Food fills life’s meaningful moments.  The wedding cake, the Thanksgiving spread, the covered dishes after the funeral.  We eat together when it matters most.

The world’s great faith traditions see food as a point of contact with the infinite.  Whether Seder, Eucharist or breaking the Ramadan fast, food has always informed faith.

Food even helps guide life decisions.  I can honestly say that one of the things that convinced me I was meant to marry my wife of (now) 33 years, and not the woman I had been dating seriously before I met her, was that the woman I would marry loved and enjoyed food, and my other girlfriend didn’t.

So although my primary worry about my daughter’s eating disorder was its effect on her physical and mental health and her relationships, there was always another source of pain and anxiety, just beneath the surface:  How sad that she can’t enjoy one of life’s greatest graces!

Rock Recovery brought her that grace, and more.

It was not her first treatment for eating disorder.  She had sought help once she recognized she had a problem, and I think she benefited from therapy and the friends she made there.  But I noticed a difference once she got involved with Rock Recovery – maybe a renewed sense of purpose, maybe a stronger determination to finish the work, maybe a lot of things. But whatever it was, it took her to a good place.

I always had the feeling that the faith dimension of Rock Recovery was the most important part.  Not that the group insisted on a particular religious approach or orientation; as far as I could tell, they didn’t.  I never had the impression they were preaching or proselytizing.  They just seemed to be putting into practice what they believed, without pretense or self-righteousness.  (The scripturally-inclined may consult James 2:14-18 as a good description of how I perceived Rock Recovery’s approach.)

My daughter is now married, working in health care policy and the caregiver of a good-sized dog.  She loves food and cooking for others and herself.  One of this summer’s rituals is having her younger siblings, home from college, over for dinner.  Her husband has supported her through everything.  The change in her is amazing and wonderful, and life-affirming.  The fearful young woman who stirred her food around the plate but didn’t eat it now loves eating good food.  (I might add that the suffering young woman who walked with a cane now runs marathons, literally.)

Now back to that first Rock Recovery meal.  Eventually, some time before dessert, I realized:  It’s stupid for me to feel self-conscious about how I’m eating.  Get a grip:  For everyone else at this table, this is not just eating.  It is work.  It is hard and necessary work.  It is important.

And so it remains.

Make a donation this Father’s Day & save more fathers from the pain of seeing their child struggle with an eating disorder.

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A Special Note From Our Chaplain: What is it About Forgiveness That Makes It So Vital to Recovery?

“We’re going to spend some time tonight talking about forgiveness,” I said to the clients at treatment group a few weeks ago. Eyes rolled—good-naturedly, I think—around the table. “Ugghh,” said one. “That’s what my therapist wants me to work on,” said another, as more heads nodded. The clients may not have been very excited about it, but at least I knew I’d hit on an important—and challenging—topic.

What is it about forgiveness that makes it so vital to recovery? I believe it’s so important because at its core, forgiveness is about freedom. It’s about the freedom that comes from not being bound by the harm that others have caused us. Disordered eating is in part a response to pain, an (ineffective) attempt to manage the hurt that we’ve experienced from the wrongs that others have done to us. As long as we hold onto those wrongs, we hold onto the pain as well. It isn’t until we let go of the wrongs that we can be let go of the pain and be free of the ineffective, harmful coping mechanisms we’ve used to try to deal with them.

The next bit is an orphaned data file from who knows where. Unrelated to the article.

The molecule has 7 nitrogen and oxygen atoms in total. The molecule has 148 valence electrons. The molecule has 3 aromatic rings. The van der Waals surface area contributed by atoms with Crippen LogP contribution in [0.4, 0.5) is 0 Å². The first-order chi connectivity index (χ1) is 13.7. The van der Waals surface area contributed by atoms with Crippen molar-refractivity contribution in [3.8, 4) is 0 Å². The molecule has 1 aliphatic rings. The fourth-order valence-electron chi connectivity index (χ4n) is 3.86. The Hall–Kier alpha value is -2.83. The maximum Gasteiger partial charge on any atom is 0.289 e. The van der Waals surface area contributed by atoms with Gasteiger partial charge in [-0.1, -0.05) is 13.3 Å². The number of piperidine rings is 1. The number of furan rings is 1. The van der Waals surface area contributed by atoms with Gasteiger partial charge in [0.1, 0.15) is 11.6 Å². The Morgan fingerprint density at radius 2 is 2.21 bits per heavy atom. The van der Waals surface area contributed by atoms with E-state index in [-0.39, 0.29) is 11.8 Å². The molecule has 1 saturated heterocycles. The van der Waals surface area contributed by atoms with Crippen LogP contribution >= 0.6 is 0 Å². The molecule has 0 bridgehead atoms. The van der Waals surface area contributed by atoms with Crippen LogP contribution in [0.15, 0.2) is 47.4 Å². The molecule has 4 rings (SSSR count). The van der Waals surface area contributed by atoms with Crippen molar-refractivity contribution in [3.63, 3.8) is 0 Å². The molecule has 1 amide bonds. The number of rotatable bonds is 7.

All of us—whether we struggle with disordered eating or not—have been hurt by someone else. That’s because we’re human, and humans are imperfect, and imperfection causes hurt, whether intended or unintended. No matter who we are or what our life has been like, we have all experienced being wronged by someone else. And when we’ve been wronged, we very naturally want the wrong to be rectified, to be made right. We feel the need for the harm that has been done to us to be accounted for, to be punished or at the very least to be acknowledged and apologized for.

We’re not wrong to feel that way; after all, justice is about the setting right of wrongs, and justice is a good thing. Ideally, wrongs should be set right. But often they aren’t, or they can’t be. And in those situations, if we continue to hold onto the wrong that’s been done to us, then we are in a way bound by it. If we can instead name the wrong and then choose to let it go, we can step into healing and freedom.

At treatment group that evening, we discussed some of the steps of forgiveness:

  1. Name the wrong that has been done. Acknowledge your pain and anger. Allow yourself to feel disrespected.
  2. Be specific about your future expectations and limits. Forgiving someone doesn’t mean you’re giving that person permission to behave badly toward you.
  3. Let go of your right to “get even,” but insist on being treated better in the future.
  4. Work to let go of blame, resentment, and negativity toward the person who wronged you.
  5. If it is safe and appropriate to do so, communicate your act of forgiveness to the other person.
  6. If it is safe and appropriate to do so, work toward reconciliation with that person.

What we emphasized in our conversation that evening is true for all of us: that forgiveness is a process—one that takes time, and that we can only begin from where we actually are. For some of us, that means we’re just learning to embrace Step 1; we’re just beginning to be able to assert that what was done to us was wrong and to allow ourselves to feel angry about it. Or maybe we’re learning about Step 2 and how to set healthy boundaries with the person who’s hurt us. Whatever step we’re on, we need to give ourselves the time and grace to fully experience and work through that step.

Forgiveness is not something that can be rushed. Nor is it something that can be required or demanded. Forgiveness is real only when it is a gift that is freely offered. But the beautiful thing is that ultimately, forgiveness is a gift that we give ourselves, as well—the gift of stepping into healing and freedom.